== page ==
Writing under the title “Russia’s Policy Towards Africa” back in September 2019, Institute of African Studies reasearcher Olga Kulkova explained that Russia has greatly strengthened its presence in Africa over the past few years. It has signed new agreements with several countries there, including on cooperation in the field of military technology, security and counterterrorism.

On the positive side, this has reinforced Russia’s traditionally friendly ties with its African partners, after its sudden withdrawal from Africa in the early 1990s which was, indeed, a strategic blunder. But, Russian authorities have become fully aware of. Now is the time to revitalize and rebuild the old ties. Russia’s policy towards Africa can be described as unique, but it has fewer financial and economic opportunities for implementing its policy on the continent compared to that of China.

Last February writing under the title “What Africa Expects From Russia”, Valdai Club expert Nourhan ElSheikh clearly noted that the Russian-African partnership is the core for a new multipolar world order that would be more fair and just for all. Africa expects a lot from Russia. Historical cooperation between the two and the huge capabilities that Russia possesses confirm its ability to meet these expectations and move forward together to the future.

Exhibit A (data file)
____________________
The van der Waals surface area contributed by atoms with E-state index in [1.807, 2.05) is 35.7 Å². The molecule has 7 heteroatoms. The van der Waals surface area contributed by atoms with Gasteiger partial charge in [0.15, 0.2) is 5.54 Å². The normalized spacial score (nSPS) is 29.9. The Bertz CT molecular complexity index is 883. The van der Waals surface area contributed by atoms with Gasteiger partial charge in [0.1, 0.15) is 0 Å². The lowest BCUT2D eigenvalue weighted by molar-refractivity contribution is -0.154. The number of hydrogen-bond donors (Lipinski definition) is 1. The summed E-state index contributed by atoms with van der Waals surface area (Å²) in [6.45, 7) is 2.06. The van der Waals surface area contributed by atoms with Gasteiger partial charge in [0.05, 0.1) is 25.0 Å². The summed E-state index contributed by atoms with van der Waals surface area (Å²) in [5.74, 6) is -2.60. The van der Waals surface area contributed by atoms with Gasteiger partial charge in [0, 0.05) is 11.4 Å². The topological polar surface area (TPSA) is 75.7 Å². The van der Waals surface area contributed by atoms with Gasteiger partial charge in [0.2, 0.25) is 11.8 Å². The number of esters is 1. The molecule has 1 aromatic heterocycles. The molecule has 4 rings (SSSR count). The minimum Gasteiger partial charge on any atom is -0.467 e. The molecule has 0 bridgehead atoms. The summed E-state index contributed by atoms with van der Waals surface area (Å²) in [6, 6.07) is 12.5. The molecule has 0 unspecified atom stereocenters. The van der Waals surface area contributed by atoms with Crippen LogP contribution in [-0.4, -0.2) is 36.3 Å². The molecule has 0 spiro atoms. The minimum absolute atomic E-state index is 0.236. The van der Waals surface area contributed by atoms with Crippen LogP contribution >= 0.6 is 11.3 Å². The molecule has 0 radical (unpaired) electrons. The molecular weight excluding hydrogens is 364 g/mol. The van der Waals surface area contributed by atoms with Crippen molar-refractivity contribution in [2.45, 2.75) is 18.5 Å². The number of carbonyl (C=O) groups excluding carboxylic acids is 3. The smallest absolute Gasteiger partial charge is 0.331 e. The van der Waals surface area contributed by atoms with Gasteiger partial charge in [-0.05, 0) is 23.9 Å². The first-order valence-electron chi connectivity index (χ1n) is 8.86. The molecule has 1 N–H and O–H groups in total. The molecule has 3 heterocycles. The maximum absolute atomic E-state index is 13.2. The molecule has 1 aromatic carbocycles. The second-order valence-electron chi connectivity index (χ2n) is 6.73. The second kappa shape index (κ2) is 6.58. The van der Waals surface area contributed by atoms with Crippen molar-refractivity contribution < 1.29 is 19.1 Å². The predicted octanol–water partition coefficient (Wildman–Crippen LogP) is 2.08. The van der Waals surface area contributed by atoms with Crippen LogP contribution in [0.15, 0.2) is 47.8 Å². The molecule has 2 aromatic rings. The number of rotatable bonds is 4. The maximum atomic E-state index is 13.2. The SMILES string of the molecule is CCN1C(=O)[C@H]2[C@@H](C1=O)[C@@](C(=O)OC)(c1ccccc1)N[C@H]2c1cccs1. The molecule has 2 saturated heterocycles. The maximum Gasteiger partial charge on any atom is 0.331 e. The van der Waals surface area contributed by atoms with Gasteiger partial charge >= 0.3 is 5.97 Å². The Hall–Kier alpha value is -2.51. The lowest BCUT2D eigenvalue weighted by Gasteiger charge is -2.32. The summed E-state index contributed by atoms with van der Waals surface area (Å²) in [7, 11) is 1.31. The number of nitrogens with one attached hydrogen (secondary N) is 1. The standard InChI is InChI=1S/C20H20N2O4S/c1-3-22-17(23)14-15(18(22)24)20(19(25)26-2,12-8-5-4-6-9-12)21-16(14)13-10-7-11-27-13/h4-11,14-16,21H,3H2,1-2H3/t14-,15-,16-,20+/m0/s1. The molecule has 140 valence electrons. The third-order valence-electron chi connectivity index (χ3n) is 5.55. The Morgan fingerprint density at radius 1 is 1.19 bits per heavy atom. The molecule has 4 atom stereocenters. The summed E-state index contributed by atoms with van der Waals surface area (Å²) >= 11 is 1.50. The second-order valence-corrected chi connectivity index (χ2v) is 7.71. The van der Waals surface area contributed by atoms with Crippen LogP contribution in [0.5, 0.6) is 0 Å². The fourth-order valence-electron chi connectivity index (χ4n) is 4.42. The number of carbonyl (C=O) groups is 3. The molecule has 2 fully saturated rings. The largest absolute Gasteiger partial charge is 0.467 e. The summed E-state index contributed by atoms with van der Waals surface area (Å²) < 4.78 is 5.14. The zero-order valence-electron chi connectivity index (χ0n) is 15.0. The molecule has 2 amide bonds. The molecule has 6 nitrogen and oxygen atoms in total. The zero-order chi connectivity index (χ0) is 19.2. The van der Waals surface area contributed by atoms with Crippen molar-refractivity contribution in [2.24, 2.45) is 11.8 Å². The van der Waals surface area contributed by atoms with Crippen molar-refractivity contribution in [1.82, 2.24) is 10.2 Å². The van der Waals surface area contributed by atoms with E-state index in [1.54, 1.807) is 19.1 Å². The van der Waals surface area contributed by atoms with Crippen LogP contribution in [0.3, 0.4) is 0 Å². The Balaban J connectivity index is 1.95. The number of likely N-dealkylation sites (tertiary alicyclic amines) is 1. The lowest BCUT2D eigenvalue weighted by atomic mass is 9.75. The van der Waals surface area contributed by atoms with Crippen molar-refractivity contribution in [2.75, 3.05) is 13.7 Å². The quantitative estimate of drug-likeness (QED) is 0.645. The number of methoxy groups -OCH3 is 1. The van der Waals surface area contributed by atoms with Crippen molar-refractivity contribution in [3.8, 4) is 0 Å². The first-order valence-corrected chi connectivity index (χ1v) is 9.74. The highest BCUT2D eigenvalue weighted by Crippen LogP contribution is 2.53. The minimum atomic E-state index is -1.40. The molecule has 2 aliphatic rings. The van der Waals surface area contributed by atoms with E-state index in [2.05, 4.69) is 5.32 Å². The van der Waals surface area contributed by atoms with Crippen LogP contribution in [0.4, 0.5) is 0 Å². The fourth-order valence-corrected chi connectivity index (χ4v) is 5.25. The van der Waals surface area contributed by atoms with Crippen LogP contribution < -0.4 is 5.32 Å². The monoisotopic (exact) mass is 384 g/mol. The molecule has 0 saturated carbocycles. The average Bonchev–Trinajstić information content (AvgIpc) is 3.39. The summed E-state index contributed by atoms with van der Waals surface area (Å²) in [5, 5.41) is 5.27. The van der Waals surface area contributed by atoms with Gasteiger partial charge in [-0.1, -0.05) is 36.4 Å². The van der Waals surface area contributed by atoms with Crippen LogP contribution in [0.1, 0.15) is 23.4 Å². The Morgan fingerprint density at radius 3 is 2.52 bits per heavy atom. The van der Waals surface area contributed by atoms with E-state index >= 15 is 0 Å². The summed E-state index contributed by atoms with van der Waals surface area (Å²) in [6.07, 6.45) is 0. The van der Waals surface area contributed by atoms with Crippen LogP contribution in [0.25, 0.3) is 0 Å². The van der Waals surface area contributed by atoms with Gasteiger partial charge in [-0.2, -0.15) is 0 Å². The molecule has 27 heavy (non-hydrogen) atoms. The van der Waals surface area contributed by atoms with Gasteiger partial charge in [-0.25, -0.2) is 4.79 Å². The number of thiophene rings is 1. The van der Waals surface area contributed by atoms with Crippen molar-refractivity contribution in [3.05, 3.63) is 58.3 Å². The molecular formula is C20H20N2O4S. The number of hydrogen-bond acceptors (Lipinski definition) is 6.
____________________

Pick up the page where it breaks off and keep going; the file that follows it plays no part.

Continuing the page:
Africa is a promising continent with broad prospects for economic growth. It is very rich in both natural and human resources. Africa has 30% of the world’s total minerals, 10% of oil reserves, 8% of gas reserves, and nearly 60% of the world’s untapped agricultural area. By 2040, Africa will have the largest labour force, as a quarter of the world’s population will live there; with young people accounting for more than 60%.

Although Africa possesses all the requirements needed for development and economic breakthroughs, it still suffers from hunger, poverty, poor living standards, and political instability. Over long decades of colonialism, Western countries exploited Africa and drained its wealth without investing in any development. Africa needs fair and balanced partnerships in order to help it face its problems and move toward the future.